The land fails, the crops fail. The people's ancient connection with the land is collapsing.

These young girls, ages 11-13, use a paste made from the tsiambara plant's roots to beautify their skin. They usually leave it on for 5 days and keep on redoing the process except on market days. The meaning of this process is called "I don't want to show you".

For further info and plenty more images, please visit Diemar/Noble, Prix Pictet, or Ed Kashi’s website’s directly.

While I realize that this specific exhibition would be documentary in nature due to both Kashi’s work and the nature of the commission, regardless of this I am still aware that there is a crossover between social documentary and fine art that’s taking place in the art world. This was a fine example. Diemar/Noble specializes in fine art photography, generally large scale in both the process and presentation, and using materials around since relatively early on in the medium’s history. I’m not saying you can’t be a fine art photographer if you don’t shoot 8×10 negatives. However, it is becoming more and more clear that the well known gap between photojournalists who are harnessing the power of images to deliver news and events of the moment (these days with 35mm digital cameras), and fine art photographers exploring abstract ideas through visual imagery using the camera as their tool (large format film), is closing. Or at least lessening in its size. This blog could sometimes be seen as an example of that. Although I set out initially to cover fine art photographers and keep the focus very much in the art world, I’m finding it hard to exclude some documentary and reportage photographers simply because of style. Surely it should be the content, intention, and success their images have on sending messages regarding the environment and related issues. But why is it then we regard photographs in a newspaper in a different light than if those same photographs were viewed in a gallery?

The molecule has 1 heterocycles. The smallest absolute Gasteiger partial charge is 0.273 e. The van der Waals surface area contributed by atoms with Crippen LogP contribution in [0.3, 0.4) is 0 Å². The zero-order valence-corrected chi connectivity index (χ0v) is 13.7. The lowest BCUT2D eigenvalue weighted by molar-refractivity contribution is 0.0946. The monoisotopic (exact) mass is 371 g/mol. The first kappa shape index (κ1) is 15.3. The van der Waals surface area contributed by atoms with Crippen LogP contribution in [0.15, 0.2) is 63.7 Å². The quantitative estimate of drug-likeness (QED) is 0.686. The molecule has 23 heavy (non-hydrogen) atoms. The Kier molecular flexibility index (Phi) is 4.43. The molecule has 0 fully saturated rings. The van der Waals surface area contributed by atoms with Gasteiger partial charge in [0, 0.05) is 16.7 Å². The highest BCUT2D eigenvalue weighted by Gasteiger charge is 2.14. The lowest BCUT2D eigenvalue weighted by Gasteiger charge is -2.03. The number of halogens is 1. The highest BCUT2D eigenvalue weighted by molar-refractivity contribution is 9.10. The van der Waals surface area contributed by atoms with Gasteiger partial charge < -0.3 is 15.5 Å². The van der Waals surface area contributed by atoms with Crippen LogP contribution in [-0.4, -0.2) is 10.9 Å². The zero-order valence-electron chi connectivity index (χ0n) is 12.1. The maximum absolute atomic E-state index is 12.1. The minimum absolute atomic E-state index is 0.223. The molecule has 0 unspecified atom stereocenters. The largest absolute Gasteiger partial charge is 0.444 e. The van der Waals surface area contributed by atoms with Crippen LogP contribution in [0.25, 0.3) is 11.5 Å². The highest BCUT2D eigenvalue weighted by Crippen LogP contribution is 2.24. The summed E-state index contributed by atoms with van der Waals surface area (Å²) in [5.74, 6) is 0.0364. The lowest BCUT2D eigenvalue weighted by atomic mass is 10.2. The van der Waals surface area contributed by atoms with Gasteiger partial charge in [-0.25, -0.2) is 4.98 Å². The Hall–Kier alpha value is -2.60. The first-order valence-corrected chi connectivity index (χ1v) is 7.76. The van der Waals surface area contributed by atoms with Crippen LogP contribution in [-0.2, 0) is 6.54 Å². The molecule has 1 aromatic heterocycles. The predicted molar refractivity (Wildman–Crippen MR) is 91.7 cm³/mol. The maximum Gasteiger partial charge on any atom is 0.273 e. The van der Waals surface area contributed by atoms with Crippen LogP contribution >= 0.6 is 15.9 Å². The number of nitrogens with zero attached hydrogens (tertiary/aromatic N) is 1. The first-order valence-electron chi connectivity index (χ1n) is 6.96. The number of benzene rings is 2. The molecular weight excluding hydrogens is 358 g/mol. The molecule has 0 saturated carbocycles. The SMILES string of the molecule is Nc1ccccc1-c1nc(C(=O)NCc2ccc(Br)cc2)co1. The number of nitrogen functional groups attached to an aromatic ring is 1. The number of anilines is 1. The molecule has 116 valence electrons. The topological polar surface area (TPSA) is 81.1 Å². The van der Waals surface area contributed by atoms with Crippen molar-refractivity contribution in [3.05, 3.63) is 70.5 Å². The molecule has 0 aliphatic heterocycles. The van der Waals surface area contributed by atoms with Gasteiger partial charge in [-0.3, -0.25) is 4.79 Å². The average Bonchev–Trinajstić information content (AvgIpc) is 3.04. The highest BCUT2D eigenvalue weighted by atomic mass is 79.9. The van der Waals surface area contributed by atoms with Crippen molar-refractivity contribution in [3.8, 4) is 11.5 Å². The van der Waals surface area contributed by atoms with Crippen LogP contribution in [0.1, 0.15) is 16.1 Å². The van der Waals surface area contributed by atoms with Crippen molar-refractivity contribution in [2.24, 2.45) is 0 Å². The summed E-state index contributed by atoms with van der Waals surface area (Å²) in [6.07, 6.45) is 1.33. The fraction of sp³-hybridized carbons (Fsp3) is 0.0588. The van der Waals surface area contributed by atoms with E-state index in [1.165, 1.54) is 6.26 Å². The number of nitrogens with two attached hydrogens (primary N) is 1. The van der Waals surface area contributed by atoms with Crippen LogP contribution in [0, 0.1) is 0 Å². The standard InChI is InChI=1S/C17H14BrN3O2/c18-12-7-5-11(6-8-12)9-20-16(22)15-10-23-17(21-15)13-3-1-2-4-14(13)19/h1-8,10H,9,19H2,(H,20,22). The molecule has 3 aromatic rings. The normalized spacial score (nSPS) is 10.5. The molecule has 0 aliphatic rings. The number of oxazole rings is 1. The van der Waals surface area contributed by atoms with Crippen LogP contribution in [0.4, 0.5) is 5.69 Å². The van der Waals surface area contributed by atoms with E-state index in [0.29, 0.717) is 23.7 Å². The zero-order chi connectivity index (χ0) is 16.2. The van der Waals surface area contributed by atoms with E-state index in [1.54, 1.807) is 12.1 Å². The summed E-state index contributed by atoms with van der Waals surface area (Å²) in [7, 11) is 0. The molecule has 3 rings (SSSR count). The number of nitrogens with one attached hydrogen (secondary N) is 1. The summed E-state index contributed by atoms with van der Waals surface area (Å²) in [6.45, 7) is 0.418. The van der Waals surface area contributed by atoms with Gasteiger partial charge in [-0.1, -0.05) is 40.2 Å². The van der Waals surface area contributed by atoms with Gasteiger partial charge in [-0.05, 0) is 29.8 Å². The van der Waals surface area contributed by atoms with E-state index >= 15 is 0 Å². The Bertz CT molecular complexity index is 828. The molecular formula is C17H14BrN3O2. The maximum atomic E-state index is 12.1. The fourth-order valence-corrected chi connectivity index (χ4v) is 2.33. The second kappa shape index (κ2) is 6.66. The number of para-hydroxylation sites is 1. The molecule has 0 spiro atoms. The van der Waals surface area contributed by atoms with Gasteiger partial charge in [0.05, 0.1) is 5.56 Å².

Context, social pretense, and the idea of the gallery or museum as the ultimate authority on art could a handful of reasons. A photograph changes from being a document to something more expressive when taken from the front page to a gallery wall. The photograph itself however doesn’t change. The technical elements of a photograph, its actual physical appearance, none of that changes. Instead, it is our interpretation of it. And yet, when I look at a photograph I usually instantly categorize it as one or the other. I am still intrinsically aware of stylistic differences in the photographer’s approach. What do you think? Do you think it’s fair that this line of separation is drawn and has been kept apart for quite some time? I welcome your thoughts in the comments section.

Prix Pictet 2009 Shortlist Announced

July 10, 2009
Andreas Gursky, Untitled XIII, 2002

Andreas Gursky, Untitled XIII, 2002

From the official press release: GENEVA & ARLES, France– A shortlist of twelve outstanding international photographers, from which one will be selected later this year to receive the Prix Pictet, the world’s photography prize for environmental sustainability, was announced today at Europe’s leading photography festival, Les Rencontres d’Arles in France.

The prize is supported by Swiss bank Pictet & Cie. Photographers shortlisted for the £60,000 (CHF100,000) first prize are:

Darren Almond, UK; Christopher Anderson, Canada; Sammy Baloji, Congo; Edward Burtynsky, Canada; Naoya Hatakeyama, Japan; Andreas Gursky, Germany; Nadav Kander, South Africa; Ed Kashi, USA; Abbas Kowsari, Iran; Yao Lu, China; Edgar Martins, Portugal and Christopher Steele Perkins, UK.